Why we celebrate International Parity at Work Day every day

4 mins

We celebrate this day to draw attention to equality in the workplace and to highlight the im...

We celebrate this day to draw attention to equality in the workplace and to highlight the importance of an equal relationship between employers and employees. Equality in the workplace is an important factor in employee motivation and well-being. Combating discrimination and inequalities in the workplace is a global challenge that companies must address in order to succeed. 

It is a sad fact that women still have worse working conditions than men worldwide. Although we have made great strides in recent years, we are still far from equality. The Organisation for Economic Co-operation and Development (OECD) says that by 2050 there will be up to 30% fewer women in the workforce. This means that millions of girls and women will no longer be able to find work. Another sad fact is that women are paid on average 23% less than men. Again, according to the OECD, there has been no significant progress. This imbalance has far-reaching consequences for those who are affected by it - especially women and children. It's time to do something about it! That is why every day we celebrate International Parity at Work Day . With this day, we want to draw attention to injustice and emphasise the importance of equality in the workplace.

How can companies create a more equitable workplace? 

Unfortunately, there are no easy answers to this question. However, it is clear that tougher laws and regulations are needed to tackle pay inequality. In many countries, the gender pay imbalance is still far above average. For example, women in Germany earn 21% less than men, in the UK it is 18% and in the US 5%. Even in Sweden, a country with a long tradition of gender equality, the imbalance is 7%. 

So there is definitely a lot of room for improvement! If companies are serious about a more equitable world of work, they should take the following measures:

1. Pay gap analysis: 

Many companies already conduct regular salary comparisons between their employees. However, this should include investigating whether there are significant gender pay gaps - and if so - why? Only if the causes of the problem can be identified can effective measures be taken. The problem is often multi-layered and has to do with both structural character and individual behaviour of individuals or groups of individuals. 

2. Changing working conditions and management culture: 

Many companies are aware of the fact that working conditions and leadership culture are crucial for the success of a company. But often this knowledge is not put into practice. Yet it is precisely the leadership culture that is often responsible for women being disadvantaged in professional life. This is because men tend to be over-represented in leadership positions and women are under-trained accordingly. Working conditions can also have a negative impact on women's career opportunities. This is because it is often women who take on the greater share of family work and therefore have less time and energy to devote to their jobs.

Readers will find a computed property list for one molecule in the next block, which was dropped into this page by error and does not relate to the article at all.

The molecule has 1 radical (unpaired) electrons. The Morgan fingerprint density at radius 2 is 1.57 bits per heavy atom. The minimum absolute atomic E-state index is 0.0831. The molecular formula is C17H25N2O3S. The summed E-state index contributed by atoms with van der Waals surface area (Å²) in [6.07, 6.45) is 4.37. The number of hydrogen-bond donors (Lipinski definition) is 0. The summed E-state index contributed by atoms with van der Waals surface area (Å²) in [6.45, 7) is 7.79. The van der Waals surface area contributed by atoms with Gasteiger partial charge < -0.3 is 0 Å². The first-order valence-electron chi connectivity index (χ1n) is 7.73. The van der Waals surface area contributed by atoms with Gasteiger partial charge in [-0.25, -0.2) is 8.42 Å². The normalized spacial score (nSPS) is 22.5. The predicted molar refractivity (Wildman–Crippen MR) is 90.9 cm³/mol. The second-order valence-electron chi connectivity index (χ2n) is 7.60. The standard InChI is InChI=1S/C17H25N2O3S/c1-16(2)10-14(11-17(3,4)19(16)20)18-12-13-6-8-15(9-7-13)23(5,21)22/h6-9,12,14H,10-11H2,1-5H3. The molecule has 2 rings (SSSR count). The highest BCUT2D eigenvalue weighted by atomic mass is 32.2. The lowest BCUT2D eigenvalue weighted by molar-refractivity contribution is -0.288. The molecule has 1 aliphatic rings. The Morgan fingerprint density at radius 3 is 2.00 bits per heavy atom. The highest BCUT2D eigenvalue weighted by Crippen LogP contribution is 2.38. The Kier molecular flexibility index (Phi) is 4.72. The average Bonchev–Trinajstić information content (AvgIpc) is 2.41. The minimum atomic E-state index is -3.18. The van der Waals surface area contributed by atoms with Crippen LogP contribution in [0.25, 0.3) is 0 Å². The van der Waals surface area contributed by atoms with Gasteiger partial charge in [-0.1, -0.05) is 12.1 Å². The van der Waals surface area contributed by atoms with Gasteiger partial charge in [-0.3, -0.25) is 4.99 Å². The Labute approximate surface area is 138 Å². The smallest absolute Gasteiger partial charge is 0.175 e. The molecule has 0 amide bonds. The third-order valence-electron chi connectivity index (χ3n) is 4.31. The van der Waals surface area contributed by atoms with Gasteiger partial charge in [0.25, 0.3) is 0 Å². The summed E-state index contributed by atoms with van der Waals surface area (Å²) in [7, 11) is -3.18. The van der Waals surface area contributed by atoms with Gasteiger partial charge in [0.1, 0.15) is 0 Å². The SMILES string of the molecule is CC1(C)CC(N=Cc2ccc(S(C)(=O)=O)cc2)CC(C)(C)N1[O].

3. Training the workforce: 

In order to achieve gender equality in a company, it is necessary that both the workforce and the managers are sensitised. Because only if all those involved are informed about the problem and know what it is about, can something be changed. Often, however, the problem does not lie with the managers, but with the attitudes and behaviour of the staff. They therefore need to be educated about the issue so that they can reflect on their own behaviour and change it if necessary.

4. Internal programmes and initiatives that promote and empower minorities.

In addition to educating and training the workforce, it can be very helpful to initiate internal programmes that promote minorities within the company.  See the next section to find out what options are available.

Amoria Bond's contributions to a gender-equal workplace

We don't pretend to be perfect, and we know we have work to do. But we are among a small minority of recruitment firms that run initiatives specifically for female employees - one of which is our ASCEND programme.

ASCEND is designed to attract, retain and promote more women to the Amoria Bond Group, regardless of seniority, tenure or role. ASCEND welcomes all employees who identify as female to regular virtual meetings, small groups and 1-2-1 mentoring, and also invites external experts and guest speakers.

We are proud of the impact this initiative has had in our company and the progress we have made - in 2022, 48% of all employees were female. 

However, ASCEND is just one of the programmes we offer to ensure our female colleagues are supported regardless of their seniority, position or role. We also host regular Lean In events, which provide opportunities for small discussion groups, mutual support, sharing of ideas and best practice. 

We continue to invest to ensure that everyone at Amoria Bond can reach their full potential, regardless of their background or differences. While we like to use International Parity at Work Day as an opportunity to raise awareness - we want to celebrate the underlying theme every day of the year.

Want to learn more about work parity and initiatives at Amoria Bond?

Here you can see all our Diversity & Inclusion initiatives that we have built up over the years. You can also read why the recruitment industry is a top career for women too in this article by our Regional Talent Attraction Manager Jenny Walsh... or listen to our podcast episode with Director Amy Steel on the subject.